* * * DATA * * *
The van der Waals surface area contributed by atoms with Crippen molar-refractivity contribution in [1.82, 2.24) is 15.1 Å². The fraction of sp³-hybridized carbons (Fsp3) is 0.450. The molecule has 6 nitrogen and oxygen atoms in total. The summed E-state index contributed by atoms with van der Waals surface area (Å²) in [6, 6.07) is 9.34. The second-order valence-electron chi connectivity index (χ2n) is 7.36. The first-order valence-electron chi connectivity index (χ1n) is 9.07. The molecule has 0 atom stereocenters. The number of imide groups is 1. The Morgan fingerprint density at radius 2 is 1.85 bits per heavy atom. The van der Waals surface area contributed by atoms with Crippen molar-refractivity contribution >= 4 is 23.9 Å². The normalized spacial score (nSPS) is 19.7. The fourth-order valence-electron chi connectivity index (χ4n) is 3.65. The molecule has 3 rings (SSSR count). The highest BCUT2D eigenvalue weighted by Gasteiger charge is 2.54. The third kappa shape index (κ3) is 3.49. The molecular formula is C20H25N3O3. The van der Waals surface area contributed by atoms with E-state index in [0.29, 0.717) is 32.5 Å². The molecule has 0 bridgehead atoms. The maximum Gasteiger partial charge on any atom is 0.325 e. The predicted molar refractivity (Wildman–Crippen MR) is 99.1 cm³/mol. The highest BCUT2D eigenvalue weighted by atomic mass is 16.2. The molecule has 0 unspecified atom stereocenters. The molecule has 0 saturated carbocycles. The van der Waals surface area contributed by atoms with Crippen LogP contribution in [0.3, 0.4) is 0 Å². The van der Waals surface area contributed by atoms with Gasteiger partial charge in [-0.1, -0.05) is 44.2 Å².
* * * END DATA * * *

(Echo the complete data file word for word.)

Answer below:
The van der Waals surface area contributed by atoms with Crippen molar-refractivity contribution in [1.82, 2.24) is 15.1 Å². The fraction of sp³-hybridized carbons (Fsp3) is 0.450. The molecule has 6 nitrogen and oxygen atoms in total. The summed E-state index contributed by atoms with van der Waals surface area (Å²) in [6, 6.07) is 9.34. The second-order valence-electron chi connectivity index (χ2n) is 7.36. The first-order valence-electron chi connectivity index (χ1n) is 9.07. The molecule has 0 atom stereocenters. The number of imide groups is 1. The Morgan fingerprint density at radius 2 is 1.85 bits per heavy atom. The van der Waals surface area contributed by atoms with Crippen molar-refractivity contribution >= 4 is 23.9 Å². The normalized spacial score (nSPS) is 19.7. The fourth-order valence-electron chi connectivity index (χ4n) is 3.65. The molecule has 3 rings (SSSR count). The highest BCUT2D eigenvalue weighted by Gasteiger charge is 2.54. The third kappa shape index (κ3) is 3.49. The molecular formula is C20H25N3O3. The van der Waals surface area contributed by atoms with E-state index in [0.29, 0.717) is 32.5 Å². The molecule has 0 bridgehead atoms. The maximum Gasteiger partial charge on any atom is 0.325 e. The predicted molar refractivity (Wildman–Crippen MR) is 99.1 cm³/mol. The highest BCUT2D eigenvalue weighted by atomic mass is 16.2. The molecule has 0 unspecified atom stereocenters. The molecule has 0 saturated carbocycles. The van der Waals surface area contributed by atoms with Crippen LogP contribution in [0.3, 0.4) is 0 Å². The van der Waals surface area contributed by atoms with Gasteiger partial charge in [-0.1, -0.05) is 44.2 Å².